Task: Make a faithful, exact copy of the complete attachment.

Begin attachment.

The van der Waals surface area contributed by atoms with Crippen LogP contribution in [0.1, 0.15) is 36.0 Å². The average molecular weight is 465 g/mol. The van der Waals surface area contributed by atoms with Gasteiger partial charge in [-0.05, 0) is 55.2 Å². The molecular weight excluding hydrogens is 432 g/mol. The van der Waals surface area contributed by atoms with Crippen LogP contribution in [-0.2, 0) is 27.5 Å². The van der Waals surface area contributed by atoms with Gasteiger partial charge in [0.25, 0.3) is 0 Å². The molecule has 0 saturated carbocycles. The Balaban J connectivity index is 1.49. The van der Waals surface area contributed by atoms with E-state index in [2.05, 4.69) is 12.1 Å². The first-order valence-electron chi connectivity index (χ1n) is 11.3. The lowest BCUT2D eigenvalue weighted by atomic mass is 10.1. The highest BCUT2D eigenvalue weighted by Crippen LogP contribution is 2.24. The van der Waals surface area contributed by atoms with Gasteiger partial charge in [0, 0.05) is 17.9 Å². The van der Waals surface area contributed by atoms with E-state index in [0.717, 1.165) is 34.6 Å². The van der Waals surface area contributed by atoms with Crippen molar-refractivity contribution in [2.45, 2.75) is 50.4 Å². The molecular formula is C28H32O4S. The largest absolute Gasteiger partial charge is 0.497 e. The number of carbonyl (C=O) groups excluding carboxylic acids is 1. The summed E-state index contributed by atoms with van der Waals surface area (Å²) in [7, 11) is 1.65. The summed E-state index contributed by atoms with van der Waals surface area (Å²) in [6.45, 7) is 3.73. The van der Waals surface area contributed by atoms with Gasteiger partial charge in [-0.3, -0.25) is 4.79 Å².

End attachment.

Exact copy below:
The van der Waals surface area contributed by atoms with Crippen LogP contribution in [0.1, 0.15) is 36.0 Å². The average molecular weight is 465 g/mol. The van der Waals surface area contributed by atoms with Gasteiger partial charge in [-0.05, 0) is 55.2 Å². The molecular weight excluding hydrogens is 432 g/mol. The van der Waals surface area contributed by atoms with Crippen LogP contribution in [-0.2, 0) is 27.5 Å². The van der Waals surface area contributed by atoms with Gasteiger partial charge in [0.25, 0.3) is 0 Å². The molecule has 0 saturated carbocycles. The Balaban J connectivity index is 1.49. The van der Waals surface area contributed by atoms with E-state index in [2.05, 4.69) is 12.1 Å². The first-order valence-electron chi connectivity index (χ1n) is 11.3. The lowest BCUT2D eigenvalue weighted by atomic mass is 10.1. The highest BCUT2D eigenvalue weighted by Crippen LogP contribution is 2.24. The van der Waals surface area contributed by atoms with Gasteiger partial charge in [0, 0.05) is 17.9 Å². The van der Waals surface area contributed by atoms with E-state index in [0.717, 1.165) is 34.6 Å². The van der Waals surface area contributed by atoms with Crippen molar-refractivity contribution in [2.45, 2.75) is 50.4 Å². The molecular formula is C28H32O4S. The largest absolute Gasteiger partial charge is 0.497 e. The number of carbonyl (C=O) groups excluding carboxylic acids is 1. The summed E-state index contributed by atoms with van der Waals surface area (Å²) in [7, 11) is 1.65. The summed E-state index contributed by atoms with van der Waals surface area (Å²) in [6.45, 7) is 3.73. The van der Waals surface area contributed by atoms with Gasteiger partial charge in [-0.3, -0.25) is 4.79 Å².